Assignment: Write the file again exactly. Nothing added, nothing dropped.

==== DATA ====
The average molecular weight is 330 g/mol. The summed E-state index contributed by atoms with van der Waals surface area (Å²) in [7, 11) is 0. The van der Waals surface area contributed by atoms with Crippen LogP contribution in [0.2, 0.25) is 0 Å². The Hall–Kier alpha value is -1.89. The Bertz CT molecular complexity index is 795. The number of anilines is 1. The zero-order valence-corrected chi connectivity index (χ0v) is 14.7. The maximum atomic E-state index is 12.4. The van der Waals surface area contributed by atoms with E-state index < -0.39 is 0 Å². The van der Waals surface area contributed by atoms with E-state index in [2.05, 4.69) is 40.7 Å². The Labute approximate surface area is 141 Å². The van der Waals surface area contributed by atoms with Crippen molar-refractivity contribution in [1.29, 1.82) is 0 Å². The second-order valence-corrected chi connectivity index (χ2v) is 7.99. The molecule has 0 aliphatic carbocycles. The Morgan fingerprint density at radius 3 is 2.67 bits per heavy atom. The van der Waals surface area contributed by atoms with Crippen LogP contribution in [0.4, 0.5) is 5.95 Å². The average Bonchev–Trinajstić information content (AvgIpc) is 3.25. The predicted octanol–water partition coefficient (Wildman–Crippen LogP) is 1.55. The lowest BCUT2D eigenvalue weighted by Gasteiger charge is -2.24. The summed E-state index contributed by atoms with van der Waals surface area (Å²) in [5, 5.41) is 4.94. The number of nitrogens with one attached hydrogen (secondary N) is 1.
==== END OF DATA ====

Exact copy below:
The average molecular weight is 330 g/mol. The summed E-state index contributed by atoms with van der Waals surface area (Å²) in [7, 11) is 0. The van der Waals surface area contributed by atoms with Crippen LogP contribution in [0.2, 0.25) is 0 Å². The Hall–Kier alpha value is -1.89. The Bertz CT molecular complexity index is 795. The number of anilines is 1. The zero-order valence-corrected chi connectivity index (χ0v) is 14.7. The maximum atomic E-state index is 12.4. The van der Waals surface area contributed by atoms with E-state index < -0.39 is 0 Å². The van der Waals surface area contributed by atoms with E-state index in [2.05, 4.69) is 40.7 Å². The Labute approximate surface area is 141 Å². The van der Waals surface area contributed by atoms with Crippen molar-refractivity contribution in [1.29, 1.82) is 0 Å². The second-order valence-corrected chi connectivity index (χ2v) is 7.99. The molecule has 0 aliphatic carbocycles. The Morgan fingerprint density at radius 3 is 2.67 bits per heavy atom. The van der Waals surface area contributed by atoms with Crippen LogP contribution in [0.4, 0.5) is 5.95 Å². The average Bonchev–Trinajstić information content (AvgIpc) is 3.25. The predicted octanol–water partition coefficient (Wildman–Crippen LogP) is 1.55. The lowest BCUT2D eigenvalue weighted by Gasteiger charge is -2.24. The summed E-state index contributed by atoms with van der Waals surface area (Å²) in [5, 5.41) is 4.94. The number of nitrogens with one attached hydrogen (secondary N) is 1.